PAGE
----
Prayer is the key to understanding the life of solitude as a community of one.

  4. I agree that the Sacramentary translation of the collect is of better design overall. However, the more recent translation has preserved the parallelism of the present participies abnegantes and sequentes. The Sacramentary collect’s conversion of the meaning of abnegantes into an English prepositional phrase arguably distorts the aspect of the Latin participle. Even so, I commend the Sacramentary translator(s)’ attempt to create two finite sentences.

    It’s often not a good idea to begin an English sentence with a prepositional phrase. I write ‘often’ since even the Bard used prepositions “incorrectly” (e.g. ending a sentence with a preposition). The notion that English grammar and spelling should be standardized is a phenomenon that began in the 18th century. Any attempt to standardize a written and spoken living language is arguably artificial anyway.

  5. I certainly do not pretend to ‘take on’ those whose competence at Latin and grammar are far above my own. I do, though, wonder if it is true that 99% of Catholics would have a debased understanding of ‘hermit’ or would not know what eremitical life was. This is rather a fundamental aspect of Catholic history, culture and spititual life. If deacon Fritz is correct, someone and some attitudes in our educational system need to be replaced and corrected. (This may be but one of many symptoms that attend forming priests as administrators rather than as holy men, as we discuss on a previous converstation here.)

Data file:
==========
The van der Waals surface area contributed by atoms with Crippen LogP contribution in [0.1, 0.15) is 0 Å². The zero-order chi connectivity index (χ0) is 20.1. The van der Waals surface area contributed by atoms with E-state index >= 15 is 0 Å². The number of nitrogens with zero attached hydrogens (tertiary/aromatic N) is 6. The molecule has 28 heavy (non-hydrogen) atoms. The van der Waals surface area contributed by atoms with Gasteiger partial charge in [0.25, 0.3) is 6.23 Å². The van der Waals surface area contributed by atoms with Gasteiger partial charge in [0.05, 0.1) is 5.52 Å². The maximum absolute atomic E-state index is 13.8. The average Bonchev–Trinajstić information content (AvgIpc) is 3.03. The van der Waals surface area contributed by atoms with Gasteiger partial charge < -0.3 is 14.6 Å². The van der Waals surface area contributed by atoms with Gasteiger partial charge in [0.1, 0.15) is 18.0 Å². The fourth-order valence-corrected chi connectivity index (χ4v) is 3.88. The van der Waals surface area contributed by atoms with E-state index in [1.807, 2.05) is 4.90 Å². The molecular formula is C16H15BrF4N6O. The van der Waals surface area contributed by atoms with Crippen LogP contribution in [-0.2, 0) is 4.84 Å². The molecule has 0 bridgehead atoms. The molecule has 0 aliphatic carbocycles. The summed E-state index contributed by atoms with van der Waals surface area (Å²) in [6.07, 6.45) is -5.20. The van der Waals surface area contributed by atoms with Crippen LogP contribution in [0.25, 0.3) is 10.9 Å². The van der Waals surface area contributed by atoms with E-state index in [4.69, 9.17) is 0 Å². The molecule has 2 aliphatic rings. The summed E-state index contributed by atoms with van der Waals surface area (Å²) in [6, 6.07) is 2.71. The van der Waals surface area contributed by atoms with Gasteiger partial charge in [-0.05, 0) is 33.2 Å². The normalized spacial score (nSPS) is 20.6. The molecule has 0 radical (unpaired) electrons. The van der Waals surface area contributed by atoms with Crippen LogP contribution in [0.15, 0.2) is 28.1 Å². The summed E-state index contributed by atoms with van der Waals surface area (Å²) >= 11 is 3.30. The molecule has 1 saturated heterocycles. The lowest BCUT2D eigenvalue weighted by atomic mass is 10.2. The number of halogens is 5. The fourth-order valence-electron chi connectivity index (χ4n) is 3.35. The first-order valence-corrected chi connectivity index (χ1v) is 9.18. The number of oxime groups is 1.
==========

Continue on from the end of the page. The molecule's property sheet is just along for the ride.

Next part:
As for the older vs. the newer translation, I hate to admit it, but they each illuminate in a beautiful but differing way the beauty of the Latin. I do, though, prefer the new because, in toto, one can hear the Latin and its attitude better than in the old. Also, and importantly, it does not presume that we don’t know what a Christian hermit is. (And, if there are any who really don’t: they can ask the priest or look it up… then, they will know.)

    I thank Deacon Fritz for this. It is very enlightening, and we need more of the same.

  6. Once again I can taste the sour fruit of Liturgiam Authenticam in the new translation. Latin participles are often ‘causal’, so that Laudamus Caesarem piratas capientem would most likely be read as ‘We praise Caesar because he is capturing the pirates.’

    Lit Auth would call for a syntactic parallel, something like ‘We praise Caesar capturing the pirates’. This not only sounds weird, but, because English doesn’t have a distinct objective (accusative) case, it leaves some ambiguity as to who is doing the capturing.

    Something like that is going on here: is denying ourselves and following Christ the means of ascending to the heavenly realm? Or is it something that is simply happening at the same time? The older translation sensibly uses a preposition to clarify cause.

    Jordan, if we aren’t to use prepositions at the start of sentences, then the much-lauded “To you” rendering of “Te igitur” must go. Actually, I think it should go, but then you wouldn’t be able to have a giant “T” at the start of the Roman Canon…